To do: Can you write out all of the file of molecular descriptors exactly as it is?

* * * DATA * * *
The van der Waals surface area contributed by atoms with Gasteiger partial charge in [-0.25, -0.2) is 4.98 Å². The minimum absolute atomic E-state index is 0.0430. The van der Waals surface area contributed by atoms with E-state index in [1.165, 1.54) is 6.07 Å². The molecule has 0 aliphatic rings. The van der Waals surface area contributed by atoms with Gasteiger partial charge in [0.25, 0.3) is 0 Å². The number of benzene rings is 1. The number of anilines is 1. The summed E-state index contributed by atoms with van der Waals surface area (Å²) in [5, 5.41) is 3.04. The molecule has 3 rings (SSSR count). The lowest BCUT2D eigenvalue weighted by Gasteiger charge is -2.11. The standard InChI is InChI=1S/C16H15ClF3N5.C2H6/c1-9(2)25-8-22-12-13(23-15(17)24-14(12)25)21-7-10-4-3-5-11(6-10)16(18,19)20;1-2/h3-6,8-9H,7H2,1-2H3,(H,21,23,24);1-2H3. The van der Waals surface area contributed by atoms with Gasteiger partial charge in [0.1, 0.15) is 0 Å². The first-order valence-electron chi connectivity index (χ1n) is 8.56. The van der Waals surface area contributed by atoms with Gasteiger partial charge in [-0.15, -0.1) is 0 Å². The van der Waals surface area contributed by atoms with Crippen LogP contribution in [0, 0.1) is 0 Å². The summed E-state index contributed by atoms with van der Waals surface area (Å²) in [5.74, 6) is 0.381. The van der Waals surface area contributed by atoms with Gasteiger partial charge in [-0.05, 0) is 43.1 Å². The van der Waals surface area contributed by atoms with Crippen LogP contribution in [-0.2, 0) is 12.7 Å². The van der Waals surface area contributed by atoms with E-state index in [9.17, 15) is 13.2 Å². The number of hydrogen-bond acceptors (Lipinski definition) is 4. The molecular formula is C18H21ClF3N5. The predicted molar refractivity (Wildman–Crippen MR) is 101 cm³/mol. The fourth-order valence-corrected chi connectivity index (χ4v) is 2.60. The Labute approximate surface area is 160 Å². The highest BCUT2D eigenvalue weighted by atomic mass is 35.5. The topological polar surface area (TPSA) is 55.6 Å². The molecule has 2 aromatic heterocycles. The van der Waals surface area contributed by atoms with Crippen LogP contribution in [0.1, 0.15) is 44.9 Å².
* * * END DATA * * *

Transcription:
The van der Waals surface area contributed by atoms with Gasteiger partial charge in [-0.25, -0.2) is 4.98 Å². The minimum absolute atomic E-state index is 0.0430. The van der Waals surface area contributed by atoms with E-state index in [1.165, 1.54) is 6.07 Å². The molecule has 0 aliphatic rings. The van der Waals surface area contributed by atoms with Gasteiger partial charge in [0.25, 0.3) is 0 Å². The number of benzene rings is 1. The number of anilines is 1. The summed E-state index contributed by atoms with van der Waals surface area (Å²) in [5, 5.41) is 3.04. The molecule has 3 rings (SSSR count). The lowest BCUT2D eigenvalue weighted by Gasteiger charge is -2.11. The standard InChI is InChI=1S/C16H15ClF3N5.C2H6/c1-9(2)25-8-22-12-13(23-15(17)24-14(12)25)21-7-10-4-3-5-11(6-10)16(18,19)20;1-2/h3-6,8-9H,7H2,1-2H3,(H,21,23,24);1-2H3. The van der Waals surface area contributed by atoms with Gasteiger partial charge in [0.1, 0.15) is 0 Å². The first-order valence-electron chi connectivity index (χ1n) is 8.56. The van der Waals surface area contributed by atoms with Gasteiger partial charge in [-0.15, -0.1) is 0 Å². The van der Waals surface area contributed by atoms with Crippen LogP contribution in [0, 0.1) is 0 Å². The summed E-state index contributed by atoms with van der Waals surface area (Å²) in [5.74, 6) is 0.381. The van der Waals surface area contributed by atoms with Gasteiger partial charge in [-0.05, 0) is 43.1 Å². The van der Waals surface area contributed by atoms with Crippen LogP contribution in [-0.2, 0) is 12.7 Å². The van der Waals surface area contributed by atoms with E-state index in [9.17, 15) is 13.2 Å². The number of hydrogen-bond acceptors (Lipinski definition) is 4. The molecular formula is C18H21ClF3N5. The predicted molar refractivity (Wildman–Crippen MR) is 101 cm³/mol. The fourth-order valence-corrected chi connectivity index (χ4v) is 2.60. The Labute approximate surface area is 160 Å². The highest BCUT2D eigenvalue weighted by atomic mass is 35.5. The topological polar surface area (TPSA) is 55.6 Å². The molecule has 2 aromatic heterocycles. The van der Waals surface area contributed by atoms with Crippen LogP contribution in [0.1, 0.15) is 44.9 Å².